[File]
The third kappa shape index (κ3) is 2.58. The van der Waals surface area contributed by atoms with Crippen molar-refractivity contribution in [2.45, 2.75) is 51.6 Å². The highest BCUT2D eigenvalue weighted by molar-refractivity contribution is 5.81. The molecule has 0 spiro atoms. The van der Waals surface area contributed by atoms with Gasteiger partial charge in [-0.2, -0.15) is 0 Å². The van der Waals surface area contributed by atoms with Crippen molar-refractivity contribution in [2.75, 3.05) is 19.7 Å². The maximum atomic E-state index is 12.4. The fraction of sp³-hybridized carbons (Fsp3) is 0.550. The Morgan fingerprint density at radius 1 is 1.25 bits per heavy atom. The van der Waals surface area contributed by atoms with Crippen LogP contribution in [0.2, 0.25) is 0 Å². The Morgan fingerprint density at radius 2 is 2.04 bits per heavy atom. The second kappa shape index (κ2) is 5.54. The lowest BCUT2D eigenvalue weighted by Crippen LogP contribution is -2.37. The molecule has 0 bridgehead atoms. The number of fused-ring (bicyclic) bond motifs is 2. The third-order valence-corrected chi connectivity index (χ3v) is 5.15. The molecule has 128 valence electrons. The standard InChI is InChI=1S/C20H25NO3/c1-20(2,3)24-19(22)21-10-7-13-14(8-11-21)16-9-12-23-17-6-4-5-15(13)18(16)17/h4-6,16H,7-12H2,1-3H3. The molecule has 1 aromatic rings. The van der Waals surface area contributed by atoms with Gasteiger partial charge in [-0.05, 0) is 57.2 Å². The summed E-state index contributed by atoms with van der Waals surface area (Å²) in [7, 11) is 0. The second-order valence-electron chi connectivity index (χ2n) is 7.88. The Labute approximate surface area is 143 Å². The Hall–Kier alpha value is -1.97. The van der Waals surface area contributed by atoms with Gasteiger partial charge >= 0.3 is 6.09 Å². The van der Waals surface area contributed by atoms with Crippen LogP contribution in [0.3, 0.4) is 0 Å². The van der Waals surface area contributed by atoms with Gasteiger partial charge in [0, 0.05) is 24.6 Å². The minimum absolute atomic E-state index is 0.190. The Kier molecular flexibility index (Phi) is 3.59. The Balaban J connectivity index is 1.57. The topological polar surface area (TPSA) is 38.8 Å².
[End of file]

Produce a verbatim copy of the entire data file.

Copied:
The third kappa shape index (κ3) is 2.58. The van der Waals surface area contributed by atoms with Crippen molar-refractivity contribution in [2.45, 2.75) is 51.6 Å². The highest BCUT2D eigenvalue weighted by molar-refractivity contribution is 5.81. The molecule has 0 spiro atoms. The van der Waals surface area contributed by atoms with Gasteiger partial charge in [-0.2, -0.15) is 0 Å². The van der Waals surface area contributed by atoms with Crippen molar-refractivity contribution in [2.75, 3.05) is 19.7 Å². The maximum atomic E-state index is 12.4. The fraction of sp³-hybridized carbons (Fsp3) is 0.550. The Morgan fingerprint density at radius 1 is 1.25 bits per heavy atom. The van der Waals surface area contributed by atoms with Crippen LogP contribution in [0.2, 0.25) is 0 Å². The Morgan fingerprint density at radius 2 is 2.04 bits per heavy atom. The second kappa shape index (κ2) is 5.54. The lowest BCUT2D eigenvalue weighted by Crippen LogP contribution is -2.37. The molecule has 0 bridgehead atoms. The number of fused-ring (bicyclic) bond motifs is 2. The third-order valence-corrected chi connectivity index (χ3v) is 5.15. The molecule has 128 valence electrons. The standard InChI is InChI=1S/C20H25NO3/c1-20(2,3)24-19(22)21-10-7-13-14(8-11-21)16-9-12-23-17-6-4-5-15(13)18(16)17/h4-6,16H,7-12H2,1-3H3. The molecule has 1 aromatic rings. The van der Waals surface area contributed by atoms with Gasteiger partial charge in [-0.05, 0) is 57.2 Å². The summed E-state index contributed by atoms with van der Waals surface area (Å²) in [7, 11) is 0. The second-order valence-electron chi connectivity index (χ2n) is 7.88. The Labute approximate surface area is 143 Å². The Hall–Kier alpha value is -1.97. The van der Waals surface area contributed by atoms with Gasteiger partial charge >= 0.3 is 6.09 Å². The van der Waals surface area contributed by atoms with Crippen LogP contribution in [0.3, 0.4) is 0 Å². The van der Waals surface area contributed by atoms with Gasteiger partial charge in [0, 0.05) is 24.6 Å². The minimum absolute atomic E-state index is 0.190. The Kier molecular flexibility index (Phi) is 3.59. The Balaban J connectivity index is 1.57. The topological polar surface area (TPSA) is 38.8 Å².